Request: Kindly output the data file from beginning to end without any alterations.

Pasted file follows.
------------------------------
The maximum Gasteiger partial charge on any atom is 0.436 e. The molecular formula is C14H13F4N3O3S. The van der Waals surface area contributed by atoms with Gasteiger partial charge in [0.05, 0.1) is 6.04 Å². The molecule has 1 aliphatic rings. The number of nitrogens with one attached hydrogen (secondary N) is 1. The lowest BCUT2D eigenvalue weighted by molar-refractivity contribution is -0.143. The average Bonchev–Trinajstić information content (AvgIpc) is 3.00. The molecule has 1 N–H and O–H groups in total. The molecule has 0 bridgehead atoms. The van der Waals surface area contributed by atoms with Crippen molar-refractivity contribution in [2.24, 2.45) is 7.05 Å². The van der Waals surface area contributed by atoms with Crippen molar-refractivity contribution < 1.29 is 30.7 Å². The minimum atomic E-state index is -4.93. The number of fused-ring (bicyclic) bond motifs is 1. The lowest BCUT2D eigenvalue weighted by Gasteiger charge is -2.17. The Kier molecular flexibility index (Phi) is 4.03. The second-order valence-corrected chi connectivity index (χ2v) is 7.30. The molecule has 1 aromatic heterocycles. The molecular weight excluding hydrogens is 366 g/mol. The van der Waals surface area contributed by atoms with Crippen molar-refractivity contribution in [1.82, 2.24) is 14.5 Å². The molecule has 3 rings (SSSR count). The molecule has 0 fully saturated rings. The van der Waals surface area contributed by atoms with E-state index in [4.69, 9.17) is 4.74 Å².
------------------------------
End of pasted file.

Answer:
The maximum Gasteiger partial charge on any atom is 0.436 e. The molecular formula is C14H13F4N3O3S. The van der Waals surface area contributed by atoms with Gasteiger partial charge in [0.05, 0.1) is 6.04 Å². The molecule has 1 aliphatic rings. The number of nitrogens with one attached hydrogen (secondary N) is 1. The lowest BCUT2D eigenvalue weighted by molar-refractivity contribution is -0.143. The average Bonchev–Trinajstić information content (AvgIpc) is 3.00. The molecule has 1 N–H and O–H groups in total. The molecule has 0 bridgehead atoms. The van der Waals surface area contributed by atoms with Crippen molar-refractivity contribution in [2.24, 2.45) is 7.05 Å². The van der Waals surface area contributed by atoms with Crippen molar-refractivity contribution < 1.29 is 30.7 Å². The minimum atomic E-state index is -4.93. The number of fused-ring (bicyclic) bond motifs is 1. The lowest BCUT2D eigenvalue weighted by Gasteiger charge is -2.17. The Kier molecular flexibility index (Phi) is 4.03. The second-order valence-corrected chi connectivity index (χ2v) is 7.30. The molecule has 1 aromatic heterocycles. The molecular weight excluding hydrogens is 366 g/mol. The van der Waals surface area contributed by atoms with Crippen molar-refractivity contribution in [1.82, 2.24) is 14.5 Å². The molecule has 3 rings (SSSR count). The molecule has 0 fully saturated rings. The van der Waals surface area contributed by atoms with E-state index in [4.69, 9.17) is 4.74 Å².